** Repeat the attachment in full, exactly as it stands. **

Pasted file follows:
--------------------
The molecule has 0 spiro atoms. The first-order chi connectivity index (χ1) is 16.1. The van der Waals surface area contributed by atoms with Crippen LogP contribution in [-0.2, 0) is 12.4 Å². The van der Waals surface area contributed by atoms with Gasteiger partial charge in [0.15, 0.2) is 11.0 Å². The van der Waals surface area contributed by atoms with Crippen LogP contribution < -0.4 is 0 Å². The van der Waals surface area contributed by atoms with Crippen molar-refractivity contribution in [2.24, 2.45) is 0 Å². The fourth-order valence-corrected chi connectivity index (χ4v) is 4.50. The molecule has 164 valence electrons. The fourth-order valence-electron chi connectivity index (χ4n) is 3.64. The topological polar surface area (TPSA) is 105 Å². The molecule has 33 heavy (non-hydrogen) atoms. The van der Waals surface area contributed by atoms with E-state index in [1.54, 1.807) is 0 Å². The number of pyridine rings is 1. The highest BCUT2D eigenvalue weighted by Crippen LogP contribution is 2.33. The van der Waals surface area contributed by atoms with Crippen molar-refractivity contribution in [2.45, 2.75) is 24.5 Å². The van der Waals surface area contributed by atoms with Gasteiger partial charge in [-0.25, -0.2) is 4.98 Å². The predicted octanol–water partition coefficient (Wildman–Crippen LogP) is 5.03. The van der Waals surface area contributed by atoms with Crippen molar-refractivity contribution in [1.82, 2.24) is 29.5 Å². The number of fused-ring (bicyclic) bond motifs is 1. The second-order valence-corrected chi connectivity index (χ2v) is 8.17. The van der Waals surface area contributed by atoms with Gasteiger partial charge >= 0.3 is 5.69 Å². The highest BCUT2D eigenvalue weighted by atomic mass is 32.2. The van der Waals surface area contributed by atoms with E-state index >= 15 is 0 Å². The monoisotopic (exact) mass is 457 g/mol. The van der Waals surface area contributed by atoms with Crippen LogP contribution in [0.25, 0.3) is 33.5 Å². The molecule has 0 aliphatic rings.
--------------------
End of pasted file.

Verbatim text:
The molecule has 0 spiro atoms. The first-order chi connectivity index (χ1) is 16.1. The van der Waals surface area contributed by atoms with Crippen LogP contribution in [-0.2, 0) is 12.4 Å². The van der Waals surface area contributed by atoms with Gasteiger partial charge in [0.15, 0.2) is 11.0 Å². The van der Waals surface area contributed by atoms with Crippen LogP contribution < -0.4 is 0 Å². The van der Waals surface area contributed by atoms with Crippen molar-refractivity contribution in [2.24, 2.45) is 0 Å². The fourth-order valence-corrected chi connectivity index (χ4v) is 4.50. The molecule has 164 valence electrons. The fourth-order valence-electron chi connectivity index (χ4n) is 3.64. The topological polar surface area (TPSA) is 105 Å². The molecule has 33 heavy (non-hydrogen) atoms. The van der Waals surface area contributed by atoms with E-state index in [1.54, 1.807) is 0 Å². The number of pyridine rings is 1. The highest BCUT2D eigenvalue weighted by Crippen LogP contribution is 2.33. The van der Waals surface area contributed by atoms with Crippen molar-refractivity contribution in [2.45, 2.75) is 24.5 Å². The van der Waals surface area contributed by atoms with Gasteiger partial charge in [-0.25, -0.2) is 4.98 Å². The predicted octanol–water partition coefficient (Wildman–Crippen LogP) is 5.03. The van der Waals surface area contributed by atoms with Crippen molar-refractivity contribution in [1.82, 2.24) is 29.5 Å². The number of fused-ring (bicyclic) bond motifs is 1. The second-order valence-corrected chi connectivity index (χ2v) is 8.17. The van der Waals surface area contributed by atoms with Gasteiger partial charge >= 0.3 is 5.69 Å². The highest BCUT2D eigenvalue weighted by atomic mass is 32.2. The van der Waals surface area contributed by atoms with E-state index >= 15 is 0 Å². The monoisotopic (exact) mass is 457 g/mol. The van der Waals surface area contributed by atoms with Crippen LogP contribution in [0.25, 0.3) is 33.5 Å². The molecule has 0 aliphatic rings.